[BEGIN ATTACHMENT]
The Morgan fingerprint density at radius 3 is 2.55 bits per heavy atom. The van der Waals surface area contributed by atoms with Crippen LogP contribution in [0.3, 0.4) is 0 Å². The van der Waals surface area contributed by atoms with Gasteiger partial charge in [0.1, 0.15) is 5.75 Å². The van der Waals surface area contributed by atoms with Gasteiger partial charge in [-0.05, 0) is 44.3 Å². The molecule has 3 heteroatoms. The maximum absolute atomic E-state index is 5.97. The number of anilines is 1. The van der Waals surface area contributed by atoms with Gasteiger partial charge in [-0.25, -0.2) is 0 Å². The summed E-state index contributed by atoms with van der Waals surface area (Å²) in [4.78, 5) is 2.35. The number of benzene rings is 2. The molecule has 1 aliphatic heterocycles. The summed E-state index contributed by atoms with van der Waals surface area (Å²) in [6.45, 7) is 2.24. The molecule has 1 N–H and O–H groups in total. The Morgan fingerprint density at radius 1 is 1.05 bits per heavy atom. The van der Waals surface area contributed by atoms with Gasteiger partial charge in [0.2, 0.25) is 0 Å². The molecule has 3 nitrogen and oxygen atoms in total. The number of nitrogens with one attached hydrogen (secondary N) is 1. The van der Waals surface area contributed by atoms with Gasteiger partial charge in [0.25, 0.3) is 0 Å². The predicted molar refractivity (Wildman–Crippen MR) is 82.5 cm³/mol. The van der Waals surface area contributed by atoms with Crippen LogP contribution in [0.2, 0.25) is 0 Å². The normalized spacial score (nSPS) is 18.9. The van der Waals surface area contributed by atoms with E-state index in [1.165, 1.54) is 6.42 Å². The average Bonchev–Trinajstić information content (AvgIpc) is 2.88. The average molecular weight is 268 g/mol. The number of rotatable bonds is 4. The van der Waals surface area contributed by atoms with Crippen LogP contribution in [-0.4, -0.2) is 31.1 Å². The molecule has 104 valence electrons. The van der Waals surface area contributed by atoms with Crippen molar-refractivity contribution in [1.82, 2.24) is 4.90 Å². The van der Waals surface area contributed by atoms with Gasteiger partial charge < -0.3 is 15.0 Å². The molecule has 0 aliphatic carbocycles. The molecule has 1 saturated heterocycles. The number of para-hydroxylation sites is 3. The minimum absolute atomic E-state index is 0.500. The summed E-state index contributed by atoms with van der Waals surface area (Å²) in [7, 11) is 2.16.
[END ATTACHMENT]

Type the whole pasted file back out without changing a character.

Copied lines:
The Morgan fingerprint density at radius 3 is 2.55 bits per heavy atom. The van der Waals surface area contributed by atoms with Crippen LogP contribution in [0.3, 0.4) is 0 Å². The van der Waals surface area contributed by atoms with Gasteiger partial charge in [0.1, 0.15) is 5.75 Å². The van der Waals surface area contributed by atoms with Gasteiger partial charge in [-0.05, 0) is 44.3 Å². The molecule has 3 heteroatoms. The maximum absolute atomic E-state index is 5.97. The number of anilines is 1. The van der Waals surface area contributed by atoms with Gasteiger partial charge in [-0.25, -0.2) is 0 Å². The summed E-state index contributed by atoms with van der Waals surface area (Å²) in [4.78, 5) is 2.35. The number of benzene rings is 2. The molecule has 1 aliphatic heterocycles. The summed E-state index contributed by atoms with van der Waals surface area (Å²) in [6.45, 7) is 2.24. The molecule has 1 N–H and O–H groups in total. The Morgan fingerprint density at radius 1 is 1.05 bits per heavy atom. The van der Waals surface area contributed by atoms with Gasteiger partial charge in [0.2, 0.25) is 0 Å². The molecule has 3 nitrogen and oxygen atoms in total. The number of nitrogens with one attached hydrogen (secondary N) is 1. The van der Waals surface area contributed by atoms with Gasteiger partial charge in [0.25, 0.3) is 0 Å². The predicted molar refractivity (Wildman–Crippen MR) is 82.5 cm³/mol. The van der Waals surface area contributed by atoms with Crippen LogP contribution in [0.2, 0.25) is 0 Å². The normalized spacial score (nSPS) is 18.9. The van der Waals surface area contributed by atoms with E-state index in [1.165, 1.54) is 6.42 Å². The average Bonchev–Trinajstić information content (AvgIpc) is 2.88. The average molecular weight is 268 g/mol. The number of rotatable bonds is 4. The van der Waals surface area contributed by atoms with Crippen LogP contribution in [-0.4, -0.2) is 31.1 Å². The molecule has 104 valence electrons. The van der Waals surface area contributed by atoms with Crippen molar-refractivity contribution in [1.82, 2.24) is 4.90 Å². The van der Waals surface area contributed by atoms with Gasteiger partial charge < -0.3 is 15.0 Å². The molecule has 0 aliphatic carbocycles. The molecule has 1 saturated heterocycles. The number of para-hydroxylation sites is 3. The minimum absolute atomic E-state index is 0.500. The summed E-state index contributed by atoms with van der Waals surface area (Å²) in [7, 11) is 2.16.